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Health, Beauty & Fashion

Booming men's grooming market

Singapore men are more open to taking care of their skin and are lapping up beauty products, including those for eye care.
The Straits Times - October 12, 2012
By: Imran Jalal
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Booming men's grooming market

Like their American counterparts, Singapore men are also concerned about how their eyes look.

A scan of male grooming counters here shows myriad eye-care products, such as balms, lifting gels, serums and de-puffers.

They are all part of the booming men's grooming market in Singapore which was worth $68.3 million last year, based on figures from research market firm Euromonitor International.

The company expects the men's grooming market - which includes skincare and personal care products such as deodorants and shampoos - to grow at a constant rate of 5 per cent over the next four years.

The men's skincare market registered the fastest growth in sales last year across the overall beauty and personal care market, which includes women's cosmetics and perfumes. Sales for men's skincare rose 14 per cent to $13.3 million from $11.7million in 2010.

Although there are no official figures on sales of eye creams and eye-care products in Singapore, Ms Sharon Liew, a research analyst at Euromonitor International, says demand is increasing, based on checks with skincare brands, distributors and retailers.

Mr Tan Seng Hwee, general manager of men's grooming specialist chain WhatHeWants, says the company sells about 200 units of eye products a month today, compared with just about 20 when it started in 2007.

Singapore men are also open these days to more detailed grooming regimens - such as erasing crow's feet around the eyes - due to the influence of well-manicured South Korean pop icons, observes Ms Liew.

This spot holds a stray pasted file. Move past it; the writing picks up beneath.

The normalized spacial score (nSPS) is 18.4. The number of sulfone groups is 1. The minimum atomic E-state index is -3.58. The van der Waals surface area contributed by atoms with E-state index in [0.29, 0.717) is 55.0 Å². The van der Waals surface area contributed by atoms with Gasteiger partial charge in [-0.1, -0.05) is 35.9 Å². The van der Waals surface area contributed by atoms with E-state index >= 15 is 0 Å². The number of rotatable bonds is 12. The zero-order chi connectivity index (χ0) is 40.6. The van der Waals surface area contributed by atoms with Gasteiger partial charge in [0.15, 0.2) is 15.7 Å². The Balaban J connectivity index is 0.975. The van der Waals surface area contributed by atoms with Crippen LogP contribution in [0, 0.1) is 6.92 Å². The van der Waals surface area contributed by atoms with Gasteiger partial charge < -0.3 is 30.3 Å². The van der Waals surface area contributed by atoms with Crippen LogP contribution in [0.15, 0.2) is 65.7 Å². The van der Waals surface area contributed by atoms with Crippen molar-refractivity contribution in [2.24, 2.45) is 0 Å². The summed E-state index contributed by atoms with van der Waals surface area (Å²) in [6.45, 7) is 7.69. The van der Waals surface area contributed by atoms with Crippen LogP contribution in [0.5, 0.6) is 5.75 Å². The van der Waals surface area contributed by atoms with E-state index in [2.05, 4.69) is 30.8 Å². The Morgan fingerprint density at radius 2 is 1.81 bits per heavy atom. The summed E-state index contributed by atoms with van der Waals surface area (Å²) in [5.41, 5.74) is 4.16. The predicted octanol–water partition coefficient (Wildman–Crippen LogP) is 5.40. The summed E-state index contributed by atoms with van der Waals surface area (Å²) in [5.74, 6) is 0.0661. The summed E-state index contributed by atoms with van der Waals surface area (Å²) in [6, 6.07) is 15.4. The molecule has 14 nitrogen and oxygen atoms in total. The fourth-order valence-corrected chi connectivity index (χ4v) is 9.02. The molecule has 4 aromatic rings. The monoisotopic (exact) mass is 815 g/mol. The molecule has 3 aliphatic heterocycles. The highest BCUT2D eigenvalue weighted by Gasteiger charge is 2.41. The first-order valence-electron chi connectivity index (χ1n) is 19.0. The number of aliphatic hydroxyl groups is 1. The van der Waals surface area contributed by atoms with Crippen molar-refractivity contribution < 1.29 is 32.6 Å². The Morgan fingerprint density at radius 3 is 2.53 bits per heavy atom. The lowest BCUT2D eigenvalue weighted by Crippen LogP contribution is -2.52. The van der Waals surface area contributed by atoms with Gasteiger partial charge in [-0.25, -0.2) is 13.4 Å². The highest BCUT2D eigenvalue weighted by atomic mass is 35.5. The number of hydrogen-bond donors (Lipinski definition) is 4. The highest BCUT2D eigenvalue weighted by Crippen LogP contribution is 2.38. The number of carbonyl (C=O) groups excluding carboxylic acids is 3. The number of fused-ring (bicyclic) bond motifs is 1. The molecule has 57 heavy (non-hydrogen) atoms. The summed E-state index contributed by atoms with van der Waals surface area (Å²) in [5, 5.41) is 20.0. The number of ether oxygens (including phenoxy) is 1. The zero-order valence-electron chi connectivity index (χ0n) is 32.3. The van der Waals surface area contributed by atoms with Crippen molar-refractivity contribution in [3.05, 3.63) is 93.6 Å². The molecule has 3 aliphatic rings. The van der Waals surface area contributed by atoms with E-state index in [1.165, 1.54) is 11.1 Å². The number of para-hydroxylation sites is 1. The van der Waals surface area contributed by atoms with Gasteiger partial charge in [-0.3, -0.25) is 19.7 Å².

"As Singapore men see their Korean male idols use beauty products, such as BB creams and make-up, they have also become more open to trying new beauty products, including anti-ageing ones," she adds.

Dermatologists and skincare retailers say there is no difference in the formulation of eye creams for men and women, but the textures vary.

"Guys generally prefer products that do not feel heavy or oily on their skin," says Ms Fanny Mak, the director of online cosmeceutical skincare retailer Skin Bar.

Ms Eliz Tan, Kiehl's marketing manager, adds that ingredients such as menthol and lemon extracts are commonly added to men's products as they prefer the cooling and refreshing sensation.

In the past two years, at least five new men's products have been launched in the market that cater to skin problems around the eyes. These include the Power Brightening Eye Balm DR4 and Max LS Eye Lift by American men's skincare label Lab Series, as well as the Precision Cycle 3-in-1 Eye Fluid by 66°30, an organic men's skincare brand from France.

Dr Lim Kar Seng, consultant dermatologist at The Dermatology Practice, says while face creams can be used around the eyes, they are not as effective and can be harsher than creams developed specifically for use around the eye area.

Ms Leona Low, training and customer care manager of Clarins, says: "The eye area is more sensitive and the skin is thinner. Applying face moisturisers which are not formulated for the delicate eye area can cause the formation of milia seeds." Milia seeds are small white or yellowish white growths often seen on the eyelids or temple.

Dr Lim adds that some face creams - anti-ageing formulas, in particular - can cause a mild stinging sensation because of ingredients such as retinol, tretinoin and retinyl, which stimulate skin renewal.

"In such cases, it would be good to use a separate eye cream as the skin on the eyelid is much thinner," advises Dr Lim.

For men whose concerns include tackling wrinkles and pigmentation, Dr Raymond Kwah, a consultant dermatologist from the Raffles Aesthetics and Skin Centre, suggests eye creams that contain retinol and sunscreen.

Retinol helps rebuild collagen while antioxidants such as vitamins C and E can improve the appearance of skin over time.